RAJA AMPAT, Indonesia - The Raja Ampat islands in eastern Indonesia have beautiful white-sand beaches, untouched jungles and hidden blue lagoons - perfect for the growing back-to-nature tourism.
Fiercely proud of the renowned diving destination located in the province of West Papua, the local government of the islands even has a catchy slogan for prospective visitors. "Raja Ampat is a hidden slice of heaven on earth," Mr Semuel Belseran, a senior official with the local government," told a group of visiting Asean journalists last month. "Don't die before you make a visit here."
While the natural beauty of the islands - home to the world's highest bio-diversity of fish and coral recorded by scientists - has been no secret to divers drawn by the numerous underwater sights, the local government is hoping to also draw more casual visitors to their shores.
As part of those efforts, Indonesia has launched key infrastructure projects that aim to make it easier for visitors to get to Raja Ampat - its name means Four Kings to denote the four main islands in the chain - even as it seeks to strike a delicate balance between promoting the paradise islands while protecting the fragile marine ecosystem there.
For now, the infrastructure projects are focused on boosting the connectivity of the two airports that currently service flights to the islands.
With no direct flights to Raja Ampat, visitors heading to the islands have to take a domestic flight to the airport in nearby Sorong city, before taking another two-hour boat ride.
The main airport in Sorong will undergo works to enable it to accommodate international flights, while improvements are also being made to allow the small airport in Raja Ampat - which currently only plies the Sorong to Raja Ampat route - to service domestic flights from other Indonesian cities.
There are also plans to build five-star hotels on the main Waigeo island, although the local government did not provide a specific timeline for those plans.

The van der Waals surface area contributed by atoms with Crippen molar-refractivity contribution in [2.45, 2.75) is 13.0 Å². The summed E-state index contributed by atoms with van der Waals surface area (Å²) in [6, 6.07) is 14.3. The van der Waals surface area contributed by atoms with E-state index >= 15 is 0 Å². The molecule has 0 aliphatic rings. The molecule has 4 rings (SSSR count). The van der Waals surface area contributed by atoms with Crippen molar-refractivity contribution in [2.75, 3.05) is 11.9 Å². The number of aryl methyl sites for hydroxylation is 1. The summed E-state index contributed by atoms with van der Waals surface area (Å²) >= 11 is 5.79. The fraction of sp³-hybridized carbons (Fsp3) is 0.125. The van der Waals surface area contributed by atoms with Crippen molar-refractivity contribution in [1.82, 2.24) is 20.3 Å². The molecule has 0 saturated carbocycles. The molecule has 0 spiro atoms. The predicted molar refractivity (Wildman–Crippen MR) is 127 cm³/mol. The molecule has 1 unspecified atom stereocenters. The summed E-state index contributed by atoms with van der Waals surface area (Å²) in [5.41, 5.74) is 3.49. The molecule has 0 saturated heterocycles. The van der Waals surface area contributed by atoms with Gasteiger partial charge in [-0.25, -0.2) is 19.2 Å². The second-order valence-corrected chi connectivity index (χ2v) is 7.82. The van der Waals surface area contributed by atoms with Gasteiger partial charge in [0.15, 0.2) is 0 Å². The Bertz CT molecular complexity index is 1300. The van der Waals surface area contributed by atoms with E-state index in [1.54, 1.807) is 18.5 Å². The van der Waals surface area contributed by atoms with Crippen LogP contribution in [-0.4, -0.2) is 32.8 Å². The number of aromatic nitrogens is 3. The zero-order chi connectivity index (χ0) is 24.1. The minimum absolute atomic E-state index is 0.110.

Developing the infrastructure and boosting tourism development in Raja Ampat is part of President Joko Widodo's pledge to focus more attention to the Papua region. The two provinces in the region - West Papua and neighbouring Papua province - are among the least developed and poorest of the country's 34 provinces. Papua has also seen a long-running separatist conflict since being incorporated into Indonesia in the 1960s.
Mr Joko has made at least four trips to the region since becoming President - the most number of times for a sitting President - as he tries to pull this huge corner of the country into the mainstream as well as defuse tensions between the separatists and security forces.
"Jokowi's government had made a promise during his campaign that Indonesia must be built from the periphery and not just from the centre.
That means there must also be development in the villages and the remote areas," said political analyst Indria Samego from the Habibie Center think tank in Jakarta, referring to Mr Joko by his nickname.
Adding to the challenges of development and infrastructure, there is also the problem of attracting investments to an area that while rich in natural resources, remains sparsely populated.
For the idyllic gem that is Raja Ampat, part of that means overcoming the tough task of luring investors to build more tourism amenities such as fancy hotels and a good menu of restaurants - all of which would help to grow the number of tourists.
"From the market perspective, the market is not there, so there is a minimum incentive to developing that area. But thinking from an economic nationalism perspective, of course this is very important because Papua is also part of Indonesia. So we can't leave Papua too far from behind from the other areas," said Dr Indria.
Given the importance of Raja Ampat's oceanic resources, the Tourism Ministry stressed that it is only promoting the islands as a special interest destination for marine tourism. It says it is also well aware that the efforts for the islands' tourism development must be calibrated carefully to ensure they do not have an adverse impact on the environment. "Of course we need more volume of tourists, but we dont want to destroy the natural environment," said Dr I Gde Pitana, Indonesia's deputy minister for international promotion development. "So we have to calculate our tourism capacity as well as how to develop the area without destroying the environment."